It accelerates digital transformation as well, providing access to capabilities that can be difficult or expensive to hire in the U.S. like intelligent automation, analytics, and cybersecurity.

Latin America: A top-quality accounting pipeline at a significantly lower cost

But it’s the quality of LATAM’s accounting talent that makes it the strategic destination of choice for CFOs. Top nearshore locations like Costa Rica, Colombia, and Mexico offer deep pools of certified accountants trained to U.S. GAAP and IFRS standards, mitigating the errors and backlogs that plague short-staffed U.S. teams.

Ranked #1 on the Offshore BPO Confidence Index, Colombia also ranked #1 in LATAM for skilled talent availability on the 2023 IMD World Talent Ranking. The number of graduates earning finance-related bachelor’s, master’s, or other degrees in Colombia expands by an average 13% annually – more than any educational area, according to Invest in Bogotá data.

Not surprisingly, a wealth of multinationals are already performing finance operations for North America from Colombia, including Johnson & Johnson, Diageo, Medtronic, UPS, Stanley Black & Decker, Schlumberger, Delta Airlines, and many others.

On the other hand, Costa Rica offers finance teams the most mature shared services destination in Latin America. It provides one of the highest English proficiencies in the region and deep familiarity with North American business practices stemming from 350 multinational organizations with business services operations in the country.

The table below provides the estimated number of finance and accounting professionals in different countries in Latin America, based on LinkedIn user data. Given their geographic proximity to the U.S., the countries with the highest level of experience supporting North America are Colombia, Costa Rica, and Mexico, with Guatemala and Panama as additional options in Central America on a smaller scale.

Many Latin American governments are deeply committed to fueling the region’s steady accounting pipeline. Government-sponsored accounting programs incorporating internships start at the high school level in Costa Rica, for example, guiding large numbers of highly experienced workers to graduate with accounting degrees.

In addition, these roles are still considered prestigious careers in LATAM, particularly when working for the shared services operations of large multinational companies. And resources take pride in performing accounting tasks that American Millennial/Gen Z workers often consider beneath them, driving consistency, performance, and less turnover.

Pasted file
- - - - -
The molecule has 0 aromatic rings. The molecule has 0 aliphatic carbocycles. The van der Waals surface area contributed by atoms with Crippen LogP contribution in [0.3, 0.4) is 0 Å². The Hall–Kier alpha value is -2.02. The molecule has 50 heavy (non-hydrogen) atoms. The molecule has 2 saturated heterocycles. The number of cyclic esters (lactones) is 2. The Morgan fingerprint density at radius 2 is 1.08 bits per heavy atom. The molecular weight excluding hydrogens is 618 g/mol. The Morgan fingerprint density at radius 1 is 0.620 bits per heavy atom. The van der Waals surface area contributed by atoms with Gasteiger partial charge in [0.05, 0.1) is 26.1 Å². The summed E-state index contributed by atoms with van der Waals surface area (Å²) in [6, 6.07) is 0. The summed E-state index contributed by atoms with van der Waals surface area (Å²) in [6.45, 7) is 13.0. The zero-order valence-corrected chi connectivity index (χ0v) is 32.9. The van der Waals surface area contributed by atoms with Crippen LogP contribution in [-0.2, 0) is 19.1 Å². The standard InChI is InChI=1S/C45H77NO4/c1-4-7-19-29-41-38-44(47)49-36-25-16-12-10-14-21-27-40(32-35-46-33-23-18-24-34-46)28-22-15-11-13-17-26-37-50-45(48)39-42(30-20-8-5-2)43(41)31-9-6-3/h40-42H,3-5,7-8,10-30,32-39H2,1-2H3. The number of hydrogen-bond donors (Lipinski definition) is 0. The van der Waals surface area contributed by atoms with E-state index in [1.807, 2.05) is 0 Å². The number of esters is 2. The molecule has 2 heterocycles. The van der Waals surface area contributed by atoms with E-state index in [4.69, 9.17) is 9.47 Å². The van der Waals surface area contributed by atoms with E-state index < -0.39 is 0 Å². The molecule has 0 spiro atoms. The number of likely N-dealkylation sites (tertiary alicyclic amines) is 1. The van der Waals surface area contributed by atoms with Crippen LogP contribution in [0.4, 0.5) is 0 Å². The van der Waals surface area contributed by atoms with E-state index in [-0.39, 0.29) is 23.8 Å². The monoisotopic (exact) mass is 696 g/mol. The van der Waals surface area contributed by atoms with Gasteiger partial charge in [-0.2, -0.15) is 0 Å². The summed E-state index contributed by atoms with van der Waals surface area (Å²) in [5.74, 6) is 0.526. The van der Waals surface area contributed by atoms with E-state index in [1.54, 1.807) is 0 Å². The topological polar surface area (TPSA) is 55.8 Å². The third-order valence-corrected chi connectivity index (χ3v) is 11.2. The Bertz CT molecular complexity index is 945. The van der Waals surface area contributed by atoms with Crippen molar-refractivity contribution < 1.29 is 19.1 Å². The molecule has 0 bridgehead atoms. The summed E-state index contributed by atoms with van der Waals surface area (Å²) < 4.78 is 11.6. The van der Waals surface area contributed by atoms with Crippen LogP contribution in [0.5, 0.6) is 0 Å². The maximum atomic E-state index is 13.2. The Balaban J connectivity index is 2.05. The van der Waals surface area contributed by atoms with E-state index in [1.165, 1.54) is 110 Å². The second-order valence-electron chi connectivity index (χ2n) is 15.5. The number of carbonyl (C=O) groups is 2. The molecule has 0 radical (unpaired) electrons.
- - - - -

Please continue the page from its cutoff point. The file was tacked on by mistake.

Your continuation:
PEAK Matrix® for Finance & Accounting Outsourcing (FAO) Services 2023 Assessment

Why Auxis: Innovate a better way of work

The severe lack of accountants continues to keep finance leaders up at night, impacting reporting, full-capacity operations, and new initiatives.

A “new normal” is emerging as forward-thinking executives increasingly turn to quality nearshore accounting providers like Auxis to cost-effectively alleviate the labor shortage while transitioning to a modernized hybrid operating model that boosts efficiency and results.

Auxis was recently recognized as a Major Contender and Nearshore Leader in Everest Group’s 2023 FAO PEAK Matrix® Assessment, widely considered the #1 source for evaluating top finance and accounting outsourcing companies. Combining its pioneer status in the nearshore space with robust digital capabilities, more than 25 years of finance transformation experience and a uniquely customized and flexible outsourcing approach, Auxis brings the innovative solutions CFOs need to solve their operational challenges.

Ready to learn more about finance and accounting outsourcing? Schedule a consultation with our FAO team today! Or, download a complimentary copy of Everest Group’s PEAK Matrix® for Finance & Accounting Outsourcing (FAO) Services 2023 Assessment to learn why Auxis was recognized as a Major Contender and Nearshore Leader. You can also visit our resource center for finance and accounting outsourcing tips, strategies, and success stories.

Written by

Raul Vega
Founder, CEO
Raul Vega is the CEO at Auxis and an executive consultant focused on helping executive teams modernize their operating models to meet the increasing demands of today’s business environment. Throughout his 30-year career, Raul has worked with over 200 clients across 30+ countries and successfully led business transformation initiatives in multiple industries, including consumer goods, industrial manufacturing, retail, transportation, telecommunications, among others. His clients have ranged from Fortune 100 multi-nationals to private equity backed middle market organizations.